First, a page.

Clinical neurological examination was considered normal in 63% of PA (median age of 13 years old [3.8-46.3 years old]), 76% of MMA (median age of 10.9 years old [3.3-33.4 years old]) and 100% of IVA (median age of 11.9 years old [3.4-25.3 years old]) (p < 0.01 between IVA and MMA or PA, see Figure 2). Among the 18 patients with abnormal neurological examination, 33% had a pyramidal syndrome, 44% had an extrapyramidal syndrome, 33% a cerebellar syndrome and 28% of the patients required assistance to walk (44% for PA, 11% for MMA and none for IVA).
Figure 2

Neurological examination data for patients with propionic aciduria (PA), methylmalonic aciduria (MMA) and isovaleric aciduria (IVA) at the last examination. Median age of PA patients, 13 years; median age of MMA patients, 10.9 years; median age of IVA patients, 11.9 years.

Moreover, seven patients were found with psychiatric disorders. Among PA, two teenagers presented with a psychotic disorder with hallucinations and disorganized behavior that was triggered by a moderate metabolic decompensation and was controlled by antipsychotic treatment within a few months. Such therapy may need to be adapted in case of cardiomyopathy or long QT syndrome. A third PA patient had a depressive and sleep disorder and one had an anxiety disorder. Among MMA, two patients had behavioral disorder and one patient had a personality disorder with anxiety. Most of these patients were treated by psychotherapy and by conventional drugs. Among PA, one patient followed up to 46 years old had memory trouble with ictus amnesic episodes. 6 to 21% of patients had attention trouble and 8 to 33% of patients had fine motor trouble disturbing handwriting and requiring rehabilitation.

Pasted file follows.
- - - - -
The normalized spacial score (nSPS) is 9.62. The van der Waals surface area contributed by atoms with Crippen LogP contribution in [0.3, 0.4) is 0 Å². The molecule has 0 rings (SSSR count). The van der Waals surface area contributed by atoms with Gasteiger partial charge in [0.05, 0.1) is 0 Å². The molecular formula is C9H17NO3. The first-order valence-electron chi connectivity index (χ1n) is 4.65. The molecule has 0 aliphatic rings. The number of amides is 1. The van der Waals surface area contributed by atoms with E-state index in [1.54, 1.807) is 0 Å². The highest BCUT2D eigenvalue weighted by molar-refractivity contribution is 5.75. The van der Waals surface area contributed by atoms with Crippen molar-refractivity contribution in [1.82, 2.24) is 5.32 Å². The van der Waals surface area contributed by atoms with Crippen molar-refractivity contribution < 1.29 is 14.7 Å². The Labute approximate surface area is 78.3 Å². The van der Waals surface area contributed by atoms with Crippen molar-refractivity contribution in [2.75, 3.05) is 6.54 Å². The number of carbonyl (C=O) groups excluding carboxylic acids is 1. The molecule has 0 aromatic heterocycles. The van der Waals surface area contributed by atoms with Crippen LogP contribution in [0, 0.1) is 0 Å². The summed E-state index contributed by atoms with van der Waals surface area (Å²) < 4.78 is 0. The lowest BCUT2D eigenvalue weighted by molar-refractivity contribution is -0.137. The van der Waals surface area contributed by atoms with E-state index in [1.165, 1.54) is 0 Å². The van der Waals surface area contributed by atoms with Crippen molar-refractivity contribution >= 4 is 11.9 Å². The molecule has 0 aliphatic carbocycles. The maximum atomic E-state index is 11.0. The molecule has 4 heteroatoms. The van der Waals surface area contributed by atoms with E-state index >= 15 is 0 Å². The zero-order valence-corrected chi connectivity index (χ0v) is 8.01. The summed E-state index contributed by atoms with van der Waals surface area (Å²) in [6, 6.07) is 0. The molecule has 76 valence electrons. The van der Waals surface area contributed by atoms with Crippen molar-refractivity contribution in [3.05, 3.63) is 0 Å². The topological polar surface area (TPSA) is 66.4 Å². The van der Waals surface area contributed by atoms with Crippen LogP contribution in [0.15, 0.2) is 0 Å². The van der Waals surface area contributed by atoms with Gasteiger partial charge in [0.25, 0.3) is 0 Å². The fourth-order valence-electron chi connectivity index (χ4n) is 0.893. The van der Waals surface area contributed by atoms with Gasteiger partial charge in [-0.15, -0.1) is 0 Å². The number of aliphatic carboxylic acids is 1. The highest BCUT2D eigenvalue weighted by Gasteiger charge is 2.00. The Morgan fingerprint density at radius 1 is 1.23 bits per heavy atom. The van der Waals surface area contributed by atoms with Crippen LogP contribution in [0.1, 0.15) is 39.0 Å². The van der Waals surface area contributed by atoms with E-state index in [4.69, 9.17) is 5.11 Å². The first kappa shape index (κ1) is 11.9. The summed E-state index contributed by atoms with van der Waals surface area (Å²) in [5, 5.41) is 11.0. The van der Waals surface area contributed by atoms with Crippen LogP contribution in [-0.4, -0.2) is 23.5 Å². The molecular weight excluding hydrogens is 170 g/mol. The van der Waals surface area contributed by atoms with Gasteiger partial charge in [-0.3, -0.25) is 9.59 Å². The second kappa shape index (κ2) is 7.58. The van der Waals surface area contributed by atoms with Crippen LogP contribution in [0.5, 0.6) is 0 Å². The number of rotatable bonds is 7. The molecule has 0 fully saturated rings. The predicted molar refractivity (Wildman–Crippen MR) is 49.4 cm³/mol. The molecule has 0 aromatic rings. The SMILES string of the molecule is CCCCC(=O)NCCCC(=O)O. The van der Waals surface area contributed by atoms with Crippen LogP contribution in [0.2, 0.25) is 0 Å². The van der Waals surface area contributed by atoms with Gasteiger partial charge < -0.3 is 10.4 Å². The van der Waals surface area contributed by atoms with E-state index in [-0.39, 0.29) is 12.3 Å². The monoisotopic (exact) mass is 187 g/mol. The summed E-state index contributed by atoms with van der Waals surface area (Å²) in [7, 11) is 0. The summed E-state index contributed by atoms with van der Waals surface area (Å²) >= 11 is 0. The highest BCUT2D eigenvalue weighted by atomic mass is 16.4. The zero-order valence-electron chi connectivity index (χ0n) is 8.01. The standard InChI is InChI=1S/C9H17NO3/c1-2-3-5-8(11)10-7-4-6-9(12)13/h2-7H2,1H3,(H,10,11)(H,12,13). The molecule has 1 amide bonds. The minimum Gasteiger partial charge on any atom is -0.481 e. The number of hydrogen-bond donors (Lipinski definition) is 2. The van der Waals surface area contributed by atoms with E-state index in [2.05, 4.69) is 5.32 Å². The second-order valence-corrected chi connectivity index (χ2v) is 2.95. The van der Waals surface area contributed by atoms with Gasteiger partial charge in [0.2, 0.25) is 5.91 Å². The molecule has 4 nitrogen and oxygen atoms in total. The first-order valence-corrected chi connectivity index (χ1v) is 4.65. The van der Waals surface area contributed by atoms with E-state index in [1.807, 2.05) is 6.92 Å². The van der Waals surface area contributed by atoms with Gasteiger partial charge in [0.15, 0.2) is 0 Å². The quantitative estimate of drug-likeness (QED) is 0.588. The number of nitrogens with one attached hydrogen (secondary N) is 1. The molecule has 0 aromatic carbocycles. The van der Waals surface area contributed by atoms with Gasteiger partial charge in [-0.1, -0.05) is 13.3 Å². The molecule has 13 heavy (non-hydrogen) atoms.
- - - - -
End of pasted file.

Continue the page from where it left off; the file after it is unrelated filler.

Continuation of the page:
Psychometric evaluation at different times highlighted a specific pattern attendant on the type of organic aciduria (Figures 3 and4). The score was considered as normal (groups 0 and 1) in 39% and 47% of patients with PA at ages 3 and 11 years respectively, in 74% and 50% of patients with MMA at ages 3 and 11 years respectively, and 82% and 67% of patients with IVA at ages 3 and 11 years respectively. Interestingly, at age 11 years, group 0 included only a few patients: 4/20 for MMA, 1/9 for IVA and 0/17 for PA. By contrast, at this age, 29% of PA (12/17), 25% of MMA (15/20) and 11% of IVA (1/9) had deficiency in expression and comprehension skills.
Figure 3

PA, MMA and IVA patients repartition according to psychometric tests at different ages (normal 0–1, intellectual deficiency 2–3).

Figure 4

Cognitive evolution for patients diagnosed with organic aciduria from 3 to 11 years old (A normal, B improvement, C worsening, D intellectual deficiency from the onset).

PA patients were neurologically more severely affected than MMA and IVA at 3 years of age, with 61% of PA patients in group 2 or 3 compared to 26% for MMA and 18% for IVA (p < 0.01 between PA and MMA or IVA, ANOVA test). The outcome was good for only 12% of patients with PA comparing to 50% MMA patients and 67% IVA patients (group A). Of note, the data indicated psychometric improvement in 35% of PA patients from group B and not in other organic aciduria. Then, at 11 years old, groups A/B and C/D proportion was about the same among the three organic acidurias with a better prognosis for IVA. Furthermore, cognitive regression concerned 20 to 29% patients for all three organic acidurias (group C at 11).